Weather Observations and Improvement

Extreme Conditions Make the Perfect Testbed

Instrumentation Testing & Data Gathering at the Marshall Field Site

NCAR's Marshall Field Site Weather Instrumentation
NCAR's Marshall Field Site Weather Instrumentation

The Marshall Field Site Instrument Testbed is an outdoor experimental lab located at the base of the foothills. Each season brings wide-ranging weather conditions such as strong downslope windstorms, freezing precipitation, upslope snowstorms, and thunderstorms. Because of these conditions, it is an ideal location for developing and testing weather instrumentation, and studying weather in all its forms. 

An Outdoor Winter Weather Lab: Supporting Aviation Safety

After a number of high-profile aircraft accidents were linked to snow and ice buildup on aircraft in the 1990s, the FAA tasked NCAR scientists to develop techniques to improve aircraft icing practices to prevent future accidents. A test bed was established at the Marshall site to collect and accurately measure snowfall. Snowfall is particularly difficult to measure because wind blows it horizontally, issuing a challenge to accurately collect snow inside precipitation gauges.

NCAR developed a suite of measurement techniques using a variety of precipitation gauges and wind shields to diminish the horizontal momentum of the snowflakes. Scientists discovered that information on the liquid water equivalent (LWE) snowfall rate was critical for determining the effective time span deicing and anti-icing fluids would provide after being applied to an aircraft under specified precipitation rates and ambient air temperature. As more data were collected from the Marshall site, RAL scientists developed a state-of-the-art, integrated display system that depicts accurate, real-time nowcasts of the snowfall LWE rate. This display interface was tested at several airports around the country. After completing extensive testing and earning favorable reviews, the system was adopted by the FAA as an alternative method for airports to use in determining how long deicing and anti-icing fluids would remain effective during snowfall conditions.

Improved Precipitation Measurements Globally

“As weather, climate and the water cycle know no national boundaries, international cooperation at a global scale is essential for the development of meteorology, climatology and operational hydrology as well as to reap the benefits from their application.” This is the mandate of the World Meteorological Organization (WMO), the United Nations agency tasked with policymaking when weather and climate, operational hydrology and related geosciences are concerned.

The Marshall site proved to be an ideal testing environment for gathering accurate measurements of snowfall rate.
The Marshall site proved to be an ideal testing environment for gathering accurate measurements of snowfall rate. 

NCAR’s Marshall Field Site was selected as the sole U.S. location for an international program studying the performance of modern automated sensors measuring solid precipitation. Marshall continues to host the testing of new gauges and other solid precipitation measurement techniques as part of the WMO Solid Precipitation Inter-Comparison Experiment (SPICE) program.   Marshall was the only U.S. site selected, hosting more sensors than any other international participant. The WMO also tasked NCAR to manage the data gathered from 14 data collection sites scattered all over the globe. This is a testament to NCAR’s expert data processing capabilities, and its data management and data assimilation techniques.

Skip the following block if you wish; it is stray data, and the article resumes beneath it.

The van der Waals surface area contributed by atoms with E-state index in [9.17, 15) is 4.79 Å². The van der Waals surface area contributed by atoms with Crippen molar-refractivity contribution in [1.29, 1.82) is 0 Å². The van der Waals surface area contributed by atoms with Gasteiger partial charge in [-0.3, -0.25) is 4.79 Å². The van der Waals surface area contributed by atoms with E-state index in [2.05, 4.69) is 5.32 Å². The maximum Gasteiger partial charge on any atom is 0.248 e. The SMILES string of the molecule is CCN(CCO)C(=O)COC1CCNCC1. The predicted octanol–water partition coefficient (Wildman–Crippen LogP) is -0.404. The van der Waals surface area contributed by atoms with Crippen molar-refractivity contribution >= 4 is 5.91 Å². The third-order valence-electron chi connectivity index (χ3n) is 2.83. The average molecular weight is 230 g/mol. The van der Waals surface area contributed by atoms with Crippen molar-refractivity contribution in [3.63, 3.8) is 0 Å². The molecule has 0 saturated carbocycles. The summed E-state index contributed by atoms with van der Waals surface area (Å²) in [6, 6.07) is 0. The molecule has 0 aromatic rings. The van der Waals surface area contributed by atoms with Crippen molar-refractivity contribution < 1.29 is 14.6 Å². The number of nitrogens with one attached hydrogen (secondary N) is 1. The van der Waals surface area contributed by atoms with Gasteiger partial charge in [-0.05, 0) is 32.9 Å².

Catching Snow in the World’s Southernmost Desert

The NSF sponsored a three-year field program in Antarctica to test recent advances in precipitation measurement technology to determine whether accurate snowfall measurements are now possible in polar conditions where temperatures can drop below minus 50 degrees Fahrenheit and wind speeds can exceed hurricane force. NCAR scientists, in collaboration with scientists at the University of Colorado, Boulder, designed an automated system, complete with precipitation gauges and wind shielding, to measure the small amount of snow that falls in the Antarctic regions. After testing at Marshall, these systems were installed in various Antarctic locations near McMurdo Station and then collected data year-round. This ongoing field project will supply researchers with critical information about how much snow is added to the polar ice caps, and help climatologists build a better understanding of sea-level rise associated with climate change.

Contributing to the Nation’s Long-term Climate Record

To expand the nation’s Climate Reference Network, NCAR’s Marshall Site was selected by NOAA in 2008 to support their objective of accurately measuring precipitation with state-of-the-art precipitation gauges and shields, temperature, and wind-speed instruments. The data gathered will be used to provide high-quality, long-term observations to foster the nation’s goal of providing future long-term homogeneous temperature and precipitation observations that can be coupled to long-term historical observations for the detection and attribution of present and future climate change. NOAA and NCAR continue to jointly develop and test new forms of gauge shielding to improve precipitation gauge collection processes while simplifying the installation of the gauge wind shielding and minimizing costs related to wind-shield components. 


Scott Landolt

Project Scientist II